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Two French-Canadian journalists have tackled the thorny subject of "that French thing" in the just-released Sixty Million Frenchmen Can't Be Wrong: Why We Love France but not the French. Glad it was written by Canadians, not Americans, given that title...still the book does a nice job looking past generalizations.

On a much lighter note are two books on the French feminine mystique. Fatale: How French Women Do It, by Edith Kunz, has a great cover and plenty of entertaining, revealing reading on the myths and the facts about French women.

Entre Nous: A Woman's Guide to Finding Her Inner French Girl is amusing, light-hearted, and frivolous -- perfect for summer reading on the beach, the bus or the train.

Alistair Horne's The Seven Ages of Paris has just been released, and promises to be worth a look. Horne has been writing about France and Europe for decades, and this book is a distillation of his love affair with the city of Paris.

Antonia Fraser's Marie Antoinette:  The Journey has received rave reviews because of its attention to detail on life at court in Versailles and its more sympathetic treatment of the long-maligned little Austrian duchess who became the doomed queen of France. According to Fraser, it was not she who uttered the infamous "Let them eat cake!" 

Other new biographies of famous françaises include Madame de Pompadour, the "bad" mistress of Louis XV. Madame de Pompadour (by French scholar Evelyne Lever and translated by Catherine Temerson), is recommended as a beguiling biography by Publisher's Weekly. Another treatment by Colin Jones, Madame De Pompadour:  Images of a Mistress, is a beautiful tome, published to accompany an exhibition at the National Gallery in London through January 12, 2003.

Wine & War: The French, The Nazis, and the Battle for France's Greatest Treasure, by Don and Pete Kladstrup, chronicles the concurrent stories of the wine industry and the Resistance during World War II.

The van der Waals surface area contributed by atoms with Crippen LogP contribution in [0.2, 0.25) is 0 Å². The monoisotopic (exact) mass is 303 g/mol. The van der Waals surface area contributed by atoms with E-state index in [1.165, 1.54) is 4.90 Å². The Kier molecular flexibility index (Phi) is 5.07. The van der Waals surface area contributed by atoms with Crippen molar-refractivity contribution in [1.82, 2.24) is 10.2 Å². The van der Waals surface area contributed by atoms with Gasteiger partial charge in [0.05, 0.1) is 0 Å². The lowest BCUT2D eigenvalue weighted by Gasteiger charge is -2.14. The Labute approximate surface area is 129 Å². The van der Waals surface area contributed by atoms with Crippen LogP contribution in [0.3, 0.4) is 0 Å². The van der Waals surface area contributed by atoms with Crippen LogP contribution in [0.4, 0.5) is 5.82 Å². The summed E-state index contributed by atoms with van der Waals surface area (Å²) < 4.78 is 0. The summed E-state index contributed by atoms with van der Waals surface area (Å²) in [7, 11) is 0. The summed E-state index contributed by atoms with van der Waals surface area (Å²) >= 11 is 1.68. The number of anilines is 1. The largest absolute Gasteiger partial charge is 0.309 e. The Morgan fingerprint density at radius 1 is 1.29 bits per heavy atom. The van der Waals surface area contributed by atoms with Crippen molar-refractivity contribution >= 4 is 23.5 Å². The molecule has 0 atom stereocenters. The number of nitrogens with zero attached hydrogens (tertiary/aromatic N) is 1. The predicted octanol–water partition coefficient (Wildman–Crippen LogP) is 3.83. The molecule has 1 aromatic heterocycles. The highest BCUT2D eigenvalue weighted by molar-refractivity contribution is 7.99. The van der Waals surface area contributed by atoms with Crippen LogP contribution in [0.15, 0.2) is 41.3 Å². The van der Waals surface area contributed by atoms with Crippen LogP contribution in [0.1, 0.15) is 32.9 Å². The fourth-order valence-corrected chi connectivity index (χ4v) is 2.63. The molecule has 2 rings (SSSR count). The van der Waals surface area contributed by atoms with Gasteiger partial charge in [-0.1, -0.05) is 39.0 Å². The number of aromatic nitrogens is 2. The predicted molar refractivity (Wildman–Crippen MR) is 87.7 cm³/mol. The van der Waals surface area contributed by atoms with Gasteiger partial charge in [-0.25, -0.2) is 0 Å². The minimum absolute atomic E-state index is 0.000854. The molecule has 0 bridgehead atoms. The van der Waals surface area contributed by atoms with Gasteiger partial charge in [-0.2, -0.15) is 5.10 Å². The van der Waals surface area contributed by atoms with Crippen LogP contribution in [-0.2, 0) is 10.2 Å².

Some of Adam Gopnik's Paris to the Moon, a series of commentaries and essays on life in Paris, has appeared in the New Yorker magazine over the past year or so. Worth a look...

Richard Bernstein's Fragile Glory , written in the mid 1990s, offers great insights into why the French are the way they are, from a cultural and historical perspective.

Robert Daley's Portraits of France  is one of our favorite collections of essays on people and places French. Daley has written some pop fiction that is entertaining, but this book shows his true writing skill and special feel for France and its people.

Longtime Paris correspondent Jonathan Fenby has nicely chronicled what he calls France on the Brink published in 2000.

Polly Platt's French or Foe? is an indispensable guide to visiting, living and working in France. A quick read with lots of insights.

The Perfect Heresy is a fast-paced, although somewhat light treatment of the Albigensian crusades in southern France. If you're interested in the Cathars, medieval and feudal controversy, this might satisfy.

Gustav Sabon has written personal reflections on the shards of French history and culture in Luminous Debris.

Upon re-reading Irene Caro's  The Road from the Past: Traveling through History, we realize again what a great book this is. Must read if you're into traveling through history.

 

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